Christine Quinn is still the front-runner for the second toughest job in the United States according to a recent poll. Leading in the polls among the other Democratic candidates pretty much means leading in the polls overall here in NYC. The Republican Party will unlikely be a serious challenge for whomever the Democrats nominate and there are no Independents in the field with the type of name recognition Bloomberg had when he ran as one.
Make no mistake about it: Christine Quinn knows the game of politics. As City Council Speaker she paved the way for Pharaoh Bloomberg’s (illegal) third term. Her reward thus far has been a free hand in running her campaign from City Hall without interference from the Bloomberg smear machine, a machine still working on railroading John Liu.
Completely cognizant of the unpopularity of mayoral control of the school system and Bloomberg-style education reform, Quinn recently shared a vision for NYC schools which seemed to distance herself from the Bloomberg approach. For example:
“Instead of treating school closing like a goal in and of itself, we should see it as an ultimate last resort when all else has failed,” Ms. Quinn said, referring to Mr. Bloomberg’s policy of closing low-performing schools and replacing them with new ones. “And we should make fixing schools not just the responsibility of the principal and the teacher, but of all of city government and the entire community.”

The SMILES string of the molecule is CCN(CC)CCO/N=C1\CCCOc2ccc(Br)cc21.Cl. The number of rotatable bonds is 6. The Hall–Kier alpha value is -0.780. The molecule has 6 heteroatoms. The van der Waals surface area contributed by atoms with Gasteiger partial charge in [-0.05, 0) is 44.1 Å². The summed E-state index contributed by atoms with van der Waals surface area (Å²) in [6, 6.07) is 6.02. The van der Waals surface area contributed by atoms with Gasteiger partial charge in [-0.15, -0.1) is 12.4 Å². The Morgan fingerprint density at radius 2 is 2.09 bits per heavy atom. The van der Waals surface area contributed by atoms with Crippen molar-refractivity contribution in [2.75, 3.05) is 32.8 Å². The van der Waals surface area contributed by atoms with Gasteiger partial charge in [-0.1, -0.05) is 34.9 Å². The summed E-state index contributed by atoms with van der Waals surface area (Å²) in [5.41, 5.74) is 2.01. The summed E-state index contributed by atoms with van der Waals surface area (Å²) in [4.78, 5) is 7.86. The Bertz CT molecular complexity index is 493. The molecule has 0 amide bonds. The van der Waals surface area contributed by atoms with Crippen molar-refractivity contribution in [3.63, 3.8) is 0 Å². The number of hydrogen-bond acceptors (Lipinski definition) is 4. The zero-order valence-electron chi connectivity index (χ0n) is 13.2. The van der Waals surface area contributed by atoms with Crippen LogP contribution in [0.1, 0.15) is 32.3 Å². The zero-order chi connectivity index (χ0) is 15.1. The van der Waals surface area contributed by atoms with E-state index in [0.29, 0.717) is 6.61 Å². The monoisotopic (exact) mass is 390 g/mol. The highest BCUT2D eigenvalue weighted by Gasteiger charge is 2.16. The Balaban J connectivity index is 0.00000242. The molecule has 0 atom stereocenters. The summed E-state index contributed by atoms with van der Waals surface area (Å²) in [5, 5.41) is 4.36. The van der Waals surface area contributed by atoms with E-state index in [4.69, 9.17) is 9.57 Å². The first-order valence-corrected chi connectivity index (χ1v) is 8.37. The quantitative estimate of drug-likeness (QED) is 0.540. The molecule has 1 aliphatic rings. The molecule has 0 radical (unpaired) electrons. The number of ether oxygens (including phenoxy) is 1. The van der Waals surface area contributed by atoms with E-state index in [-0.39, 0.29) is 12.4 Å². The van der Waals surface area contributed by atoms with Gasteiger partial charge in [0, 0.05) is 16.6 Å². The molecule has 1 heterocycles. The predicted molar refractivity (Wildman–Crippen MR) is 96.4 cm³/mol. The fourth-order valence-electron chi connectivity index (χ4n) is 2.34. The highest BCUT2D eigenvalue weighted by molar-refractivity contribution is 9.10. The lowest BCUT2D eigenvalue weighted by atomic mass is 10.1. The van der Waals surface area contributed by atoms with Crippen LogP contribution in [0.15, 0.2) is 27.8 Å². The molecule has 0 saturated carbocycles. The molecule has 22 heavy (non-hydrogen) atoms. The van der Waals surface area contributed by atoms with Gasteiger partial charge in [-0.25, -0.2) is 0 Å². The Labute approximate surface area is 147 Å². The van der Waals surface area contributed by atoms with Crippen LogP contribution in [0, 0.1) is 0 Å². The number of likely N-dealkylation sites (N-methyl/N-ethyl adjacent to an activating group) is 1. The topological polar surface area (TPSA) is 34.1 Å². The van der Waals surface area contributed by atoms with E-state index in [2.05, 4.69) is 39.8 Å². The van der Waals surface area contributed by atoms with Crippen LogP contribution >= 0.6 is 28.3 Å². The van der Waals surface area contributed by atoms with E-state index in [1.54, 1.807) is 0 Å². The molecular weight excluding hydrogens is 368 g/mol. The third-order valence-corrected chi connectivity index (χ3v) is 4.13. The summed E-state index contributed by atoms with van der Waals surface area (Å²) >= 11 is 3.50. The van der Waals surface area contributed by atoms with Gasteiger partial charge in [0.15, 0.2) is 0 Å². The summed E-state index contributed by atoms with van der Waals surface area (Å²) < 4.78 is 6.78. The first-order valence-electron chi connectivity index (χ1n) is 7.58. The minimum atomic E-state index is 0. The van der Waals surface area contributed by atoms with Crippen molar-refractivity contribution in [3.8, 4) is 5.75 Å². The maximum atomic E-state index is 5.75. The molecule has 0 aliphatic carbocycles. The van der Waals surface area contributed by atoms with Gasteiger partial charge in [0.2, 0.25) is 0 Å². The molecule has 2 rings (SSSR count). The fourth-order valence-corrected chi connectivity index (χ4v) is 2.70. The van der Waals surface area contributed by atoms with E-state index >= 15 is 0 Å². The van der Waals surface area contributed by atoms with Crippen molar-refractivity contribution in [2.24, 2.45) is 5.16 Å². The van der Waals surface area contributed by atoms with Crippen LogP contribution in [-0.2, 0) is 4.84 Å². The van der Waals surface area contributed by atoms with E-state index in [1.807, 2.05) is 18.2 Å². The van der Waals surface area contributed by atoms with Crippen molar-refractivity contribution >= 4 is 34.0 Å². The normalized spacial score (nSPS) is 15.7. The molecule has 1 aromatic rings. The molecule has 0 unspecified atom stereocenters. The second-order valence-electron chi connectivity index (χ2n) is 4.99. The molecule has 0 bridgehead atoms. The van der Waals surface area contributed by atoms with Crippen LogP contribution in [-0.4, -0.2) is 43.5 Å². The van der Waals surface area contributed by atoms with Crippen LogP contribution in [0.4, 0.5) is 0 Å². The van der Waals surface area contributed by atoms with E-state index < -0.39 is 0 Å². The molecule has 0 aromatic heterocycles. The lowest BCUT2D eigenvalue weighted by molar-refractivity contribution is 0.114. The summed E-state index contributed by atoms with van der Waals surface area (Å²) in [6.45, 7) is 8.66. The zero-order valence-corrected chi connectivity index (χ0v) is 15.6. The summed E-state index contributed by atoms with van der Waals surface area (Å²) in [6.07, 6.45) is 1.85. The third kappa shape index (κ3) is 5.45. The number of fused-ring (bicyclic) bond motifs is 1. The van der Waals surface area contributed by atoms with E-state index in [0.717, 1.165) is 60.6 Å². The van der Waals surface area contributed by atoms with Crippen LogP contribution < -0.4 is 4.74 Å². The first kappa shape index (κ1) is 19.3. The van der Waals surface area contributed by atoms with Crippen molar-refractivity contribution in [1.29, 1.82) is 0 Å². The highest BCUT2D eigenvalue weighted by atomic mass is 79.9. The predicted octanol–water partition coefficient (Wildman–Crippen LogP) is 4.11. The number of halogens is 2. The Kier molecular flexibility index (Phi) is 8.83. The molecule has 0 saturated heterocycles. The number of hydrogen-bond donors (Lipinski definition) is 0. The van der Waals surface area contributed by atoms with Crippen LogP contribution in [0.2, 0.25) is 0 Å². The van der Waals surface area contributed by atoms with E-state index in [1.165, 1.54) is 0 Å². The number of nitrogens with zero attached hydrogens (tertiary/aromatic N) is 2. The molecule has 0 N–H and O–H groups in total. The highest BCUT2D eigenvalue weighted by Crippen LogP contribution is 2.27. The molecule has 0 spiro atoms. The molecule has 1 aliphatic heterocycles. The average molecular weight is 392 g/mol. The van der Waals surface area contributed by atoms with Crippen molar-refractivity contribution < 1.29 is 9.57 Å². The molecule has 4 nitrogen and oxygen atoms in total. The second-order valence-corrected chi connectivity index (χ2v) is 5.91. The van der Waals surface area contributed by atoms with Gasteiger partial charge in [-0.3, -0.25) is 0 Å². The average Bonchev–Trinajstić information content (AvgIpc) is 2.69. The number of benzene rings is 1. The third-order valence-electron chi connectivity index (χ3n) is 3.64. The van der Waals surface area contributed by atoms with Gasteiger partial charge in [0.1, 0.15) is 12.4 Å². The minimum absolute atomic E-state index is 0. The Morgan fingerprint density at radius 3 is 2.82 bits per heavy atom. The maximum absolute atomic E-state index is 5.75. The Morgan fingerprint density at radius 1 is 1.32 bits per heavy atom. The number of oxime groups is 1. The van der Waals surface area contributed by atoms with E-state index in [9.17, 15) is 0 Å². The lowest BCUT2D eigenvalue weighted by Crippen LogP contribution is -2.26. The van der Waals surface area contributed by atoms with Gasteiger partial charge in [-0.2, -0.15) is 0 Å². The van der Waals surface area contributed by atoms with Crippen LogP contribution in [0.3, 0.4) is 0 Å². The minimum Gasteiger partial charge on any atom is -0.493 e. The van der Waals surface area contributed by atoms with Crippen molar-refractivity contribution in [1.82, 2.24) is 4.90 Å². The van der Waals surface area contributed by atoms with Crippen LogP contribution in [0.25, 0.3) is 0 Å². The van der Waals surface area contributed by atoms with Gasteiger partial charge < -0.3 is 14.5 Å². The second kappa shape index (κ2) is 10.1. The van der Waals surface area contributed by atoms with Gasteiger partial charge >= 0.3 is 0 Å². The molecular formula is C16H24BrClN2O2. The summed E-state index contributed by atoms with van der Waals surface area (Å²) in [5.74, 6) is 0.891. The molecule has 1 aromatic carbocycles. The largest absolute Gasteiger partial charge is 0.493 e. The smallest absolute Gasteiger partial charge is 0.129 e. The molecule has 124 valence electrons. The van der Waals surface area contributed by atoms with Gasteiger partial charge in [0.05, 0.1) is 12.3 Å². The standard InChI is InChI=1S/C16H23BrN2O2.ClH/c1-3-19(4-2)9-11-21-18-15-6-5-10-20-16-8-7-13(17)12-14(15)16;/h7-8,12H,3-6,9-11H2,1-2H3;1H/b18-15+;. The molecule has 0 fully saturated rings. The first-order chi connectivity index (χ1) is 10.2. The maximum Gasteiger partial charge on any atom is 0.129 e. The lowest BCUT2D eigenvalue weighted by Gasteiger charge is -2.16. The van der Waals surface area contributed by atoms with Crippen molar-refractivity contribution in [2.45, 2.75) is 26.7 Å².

Sounds good, especially if you’re one of those New Yorkers associated with a school Bloomberg has closed or is threatening to close.
Even better is Quinn’s promise to reduce the “emphasis on testing”, although this does not mean the same thing as reducing the amount of exams our students currently take. She would not have the power to do much in this area anyway.
In her peroration Quinn described how she would use the resources of municipal government to make up for some of the disadvantages of our neediest students:
Saying that students need more than just a good teacher to be in a position to learn, Ms. Quinn proposed that New York City imitate a Cincinnati program that has used Medicaid funds to establish medical clinics and even an eye clinic in schools, so that students can be treated for various ailments or get glasses without leaving the building.
Adopting that model, she said, would require better communication among city agencies. To coordinate programs across agencies that work with children — running after-school programs, providing health care and food stamps — Ms. Quinn proposed appointing a deputy mayor who would be responsible for both education and children.
This is an interesting idea, one reminiscent of the free breakfast programs the Black Panther Party funded during the 1960s. Politically speaking, this might end up backfiring on Quinn. She will get hammered as a “liberal” or even a “socialist” from the white, blue-collar part of the electorate. From the other side, it does not speak to any of the criticisms the United Federation of Teachers has had of Bloomberg’s school reform program. This just seems like a reallocation of Medicaid funds into a program where poor parents will physically see the benefits for their children.
Then there is her financially dubious proposal to save money by replacing textbooks with tablets. I smell a Bloomberg-esque no-bid contract in there somewhere.
Speaking of no-bid contracts: